Prakash Jha has, most of the times, attempted realistic, hard-hitting films. The films seem straight out of life, as if you're watching a real-life incident unfold right in front of your eyes. Such socially relevant films act as an eye-opener since the films at least make an effort to prick your conscience.
If Jha's previous endeavor GANGAAJAL presented the Bhagalpur blinding on screen, his new offering APAHARAN talks about the spate of kidnappings in Bihar, which has become a parallel industry. The film also talks about the deteriorating law and order condition in the state and how, right from ministers to politicians to cops to the youth, a number of people are lured into the world of crime.
But there're two sides to the coin...
If the attempt to recreate a realistic atmosphere is most laudable, with the talented director taking pains to present the goings-on with utmost precision, what emerges resultantly is so grim, dark and disturbing that you actually start feeling depressed at the end of the show. That indirectly indicates that the director has succeeded in his endeavor of producing a thought-provoking film, but in these times, when the general audience isn't too keen on watching hardcore realistic films, a film like APAHARAN would find it tough to find universal acceptance.
Also, since the film is set in Bihar and throws light on the conditions in the state, the identification will be more in the U.P.-Bihar belt rather than in Gujarat, Punjab, Rajasthan or South India. Its reach would, therefore, be curtailed to a major extent.
At best, APAHARAN succeeds in making you aware of the spate of kidnappings in Bihar, though the politician-police nexus has been beaten to death in Bollywood and hence, not a novel experience anymore. A theme that may find some supporters here and there, not everywhere!
APAHARAN tells the story of a tumultuous and complex relationship between an honest father and son, set against the backdrop of a thriving kidnapping industry in Bihar. Ajay [Ajay Devgan] is a man burdened by the expectations of his deeply principled and self-righteous social activist father, Prof. Raghuvansh Shastri [Mohan Agashe]. However, circumstances compel Ajay to charter a path that is completely divergent from that of his father.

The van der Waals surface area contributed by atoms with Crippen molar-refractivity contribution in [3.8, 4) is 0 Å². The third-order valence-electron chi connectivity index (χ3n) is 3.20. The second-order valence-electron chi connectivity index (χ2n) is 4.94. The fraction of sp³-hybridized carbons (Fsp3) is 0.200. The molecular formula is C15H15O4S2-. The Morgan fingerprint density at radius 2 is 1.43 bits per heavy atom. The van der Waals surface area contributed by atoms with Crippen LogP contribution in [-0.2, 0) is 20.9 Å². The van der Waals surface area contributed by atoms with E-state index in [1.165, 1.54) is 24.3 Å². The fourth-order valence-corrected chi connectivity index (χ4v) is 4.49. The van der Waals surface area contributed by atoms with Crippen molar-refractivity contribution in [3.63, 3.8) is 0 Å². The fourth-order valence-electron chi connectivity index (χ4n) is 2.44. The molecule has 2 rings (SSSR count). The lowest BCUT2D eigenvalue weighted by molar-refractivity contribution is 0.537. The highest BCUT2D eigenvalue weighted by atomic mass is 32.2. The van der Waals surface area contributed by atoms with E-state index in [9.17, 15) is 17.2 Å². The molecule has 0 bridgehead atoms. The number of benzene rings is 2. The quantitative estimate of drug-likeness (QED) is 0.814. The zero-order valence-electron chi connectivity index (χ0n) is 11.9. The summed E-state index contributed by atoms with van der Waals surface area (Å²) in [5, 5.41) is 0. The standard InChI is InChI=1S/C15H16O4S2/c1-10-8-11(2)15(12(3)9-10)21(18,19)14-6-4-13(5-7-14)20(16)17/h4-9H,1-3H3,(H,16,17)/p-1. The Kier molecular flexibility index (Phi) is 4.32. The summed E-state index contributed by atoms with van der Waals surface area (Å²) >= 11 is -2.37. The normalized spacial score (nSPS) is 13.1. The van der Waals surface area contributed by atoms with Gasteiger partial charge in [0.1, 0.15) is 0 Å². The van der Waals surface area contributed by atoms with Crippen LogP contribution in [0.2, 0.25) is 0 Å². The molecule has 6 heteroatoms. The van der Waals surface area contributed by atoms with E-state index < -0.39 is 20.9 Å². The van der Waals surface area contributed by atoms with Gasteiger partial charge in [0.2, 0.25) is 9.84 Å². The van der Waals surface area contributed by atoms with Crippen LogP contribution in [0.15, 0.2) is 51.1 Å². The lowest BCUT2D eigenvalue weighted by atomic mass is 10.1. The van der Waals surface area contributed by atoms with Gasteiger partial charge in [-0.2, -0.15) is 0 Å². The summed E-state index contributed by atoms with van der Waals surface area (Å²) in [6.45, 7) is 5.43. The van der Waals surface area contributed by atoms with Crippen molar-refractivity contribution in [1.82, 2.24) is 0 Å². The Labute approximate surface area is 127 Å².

Ajay desires to join the police force, even raises money to bribe the higher-ups, but in vain. To repay back the loan of Rs. 5 lacs, Ajay decides to kidnap a government official and settle the account. But the plan goes awry as the main kidnapper develops cold feet at the last minute. Subsequently, Ajay is arrested.
Slowly, Ajay finds himself getting lured into the world of crime along with his friends [Ayub Khan and others].
Tabrez [Nana Patekar], a minority political leader, runs an empire, a parallel government that encompasses the political, the criminal, the bureaucratic, the mercenary, the philanthropicï¿½ He is instrumental in calling the shots, while his trusted lieutenant, Gaya [Yashpal Sharma], plans murders and kidnappings from within the bars of a jail.
APAHARAN makes an honest attempt to portray the state of affairs in Bihar. And director Prakash Jha succeeds in projecting the life of a youth who is slowly sucked into the world of crime. The director has studied the issue [kidnappings] minutely, which is why every sequence, right from the start of the film, manages to grab your attention.
Although a number of films have successfully projected a similar theme [the youth losing focus], APAHARAN does it in the most realistic fashion. In APAHARAN, the hero is as helpless as anyone of us, he doesn't have extraordinary powers to realize his dreams, he is not larger-than-life... That's precisely why Ajay's character is easily identifiable.
Although there are several twists and turns in the plot, the viewer starts feeling restless after a point since barring the kidnapping part, there's not much novelty in the script. Besides, it's too grim and dark and there's no respite from the heavy goings-on. Even the romance between Ajay and Bipasha is subtle and doesn't really balance the proceedings.
There's no denying that Prakash Jha is in his element, giving the right shades to the subject, but as pointed out at the very outset, a film like APAHARAN would appeal more to the thinking audience rather than the hoi polloi. Also, the film gets too slow in the post-interval portions, which dilutes the impact of the first half considerably. Besides the Bihari dialect which is region-restricted, even the lingo used in the film isn't the type that would gel well with ladies/families. Overall, it's a one-dimensional film.
Cinematography is excellent. Although the film has been shot in Wai [Maharashtra], not once do you feel that it's not Bihar. Another aspect that deserves brownie points is the soaked-in-acid dialogues. The lines that Nana gets to deliver are noteworthy. The background score [Wayne Sharpe] sounds different to the ears.
The performances in APAHARAN are, by and large, of superior quality. It's a delight to watch Nana in complete form after a long time. In between, one strongly felt that Nana was getting theatrical, just not looking the character he was asked to portray, but he's controlled in APAHARAN. Ajay Devgan is equally competent. His transformation from a simpleton to a criminal is amongst the high points of his performance. Bipasha Basu is passable.
The film has a number of characters, but those who stand out are Mohan Agashe [first-rate], Yashpal Sharma [effective], Mukesh Tiwari [perfect] and Murli Sharma [excellent]. The actor enacting the role of the Home Minister is very good.
On the whole, APAHARAN is an honest attempt that looks at the spate of kidnappings in Bihar, but the dry, grim and dark subject would appeal to a tiny segment of viewers. At the box-office, it has some scope in U.P. and Bihar [thanks to the identification], but will otherwise face rough weather.